Yesterday, I sketched out how to conceptualize how many of us are likely used to working with WordPress templates.

Though the separation of concerns with CSS and JavaScript is solid, templates are problematic whenever there is a lot of PHP mixed with our markup.

To be clear, we can’t help but include template tags because that’s the nature of how WordPress and general PHP-based content management systems work.

The problem comes whenever we’re working with templates that contain code making more complex calls to various APIs. Though I demonstrated this using WP_Query (and will continue to do so), it’s not just that query.

Anyway, though, what are we supposed to do with this?

WordPress Templates: When HTML Calls PHP

First, it’s important to think about why mixing this much PHP and mark up is a bad idea.

It’s easy to say that it makes it harder to keep the code DRY (and there is truth to that), but what if we’re just going to be using a single query or a single block of code once? Is being DRY really that important then?

To be clear, yes, I think it’s important for the sake of keeping the code DRY, but if we’re only going to be using a call once I still think it matters if for no other reason than keeping the template code as clean as possible.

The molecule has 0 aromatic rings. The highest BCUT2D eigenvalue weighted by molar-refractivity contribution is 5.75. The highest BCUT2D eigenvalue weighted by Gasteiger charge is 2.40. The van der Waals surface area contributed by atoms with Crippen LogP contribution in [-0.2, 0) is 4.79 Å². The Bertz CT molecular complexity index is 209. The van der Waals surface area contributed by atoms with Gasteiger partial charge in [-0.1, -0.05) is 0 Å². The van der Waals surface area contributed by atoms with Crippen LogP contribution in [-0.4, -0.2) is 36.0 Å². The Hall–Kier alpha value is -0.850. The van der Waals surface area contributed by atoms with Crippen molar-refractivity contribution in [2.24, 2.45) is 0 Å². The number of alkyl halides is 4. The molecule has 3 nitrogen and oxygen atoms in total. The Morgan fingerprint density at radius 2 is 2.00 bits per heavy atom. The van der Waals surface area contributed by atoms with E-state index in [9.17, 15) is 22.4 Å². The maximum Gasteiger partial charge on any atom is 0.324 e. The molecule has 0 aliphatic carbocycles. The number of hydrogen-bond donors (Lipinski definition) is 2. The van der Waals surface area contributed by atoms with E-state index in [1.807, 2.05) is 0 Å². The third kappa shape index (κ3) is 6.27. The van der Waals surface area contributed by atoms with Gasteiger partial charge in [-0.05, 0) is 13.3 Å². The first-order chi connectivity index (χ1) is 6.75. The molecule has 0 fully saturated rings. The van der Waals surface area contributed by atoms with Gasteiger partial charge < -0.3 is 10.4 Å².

Think of it this way: Whenever we want to display the title, the content, and the post’s author, all we need to call are three functions:

So imagine adapting the following code (which is what we looked at in the previous post):

To look something like this:

Much cleaner, right? But there’s more to what you see than this. Specifically, if we’re going to be working with HTML behind-the-scenes, we need to make sure that we’re sanitizing it correctly using something like wp_kses:

Now, the idea of echo’ing HTML from PHP into a WordPress template is considered an anti-pattern by some developers. And this is not without merit.

There’s a balancing act to be played during the course of this series though: It’s a matter of introducing how people often present information and then cleaning it up a bit.

To take this a bit further, it’s possible – and not alltogether a bad idea – to separate the WP_Query function even more to use get_template_part. This carries with it a bit of cleaner code but also requires that we look at that function in-depth.

And that’s something that I’m not interested in doing in this particular series.

How Should We Visualize This?

When it comes to templating, we can conceptualize this in a couple of a different ways.

  1. In some templating languages, it’s helpful to think of the PHP injecting the information into the template,
  2. In the example above, it’s helpful to think of the template file requesting the information from the PHP script.

So in the above example, we have a function located in, say, functions.php and the template file calling into it:

Make sense? But how this is accomplished – in terms of the code behind that single function call – is content for a post all its own.

And that’s what I’ll be looking at in the following post.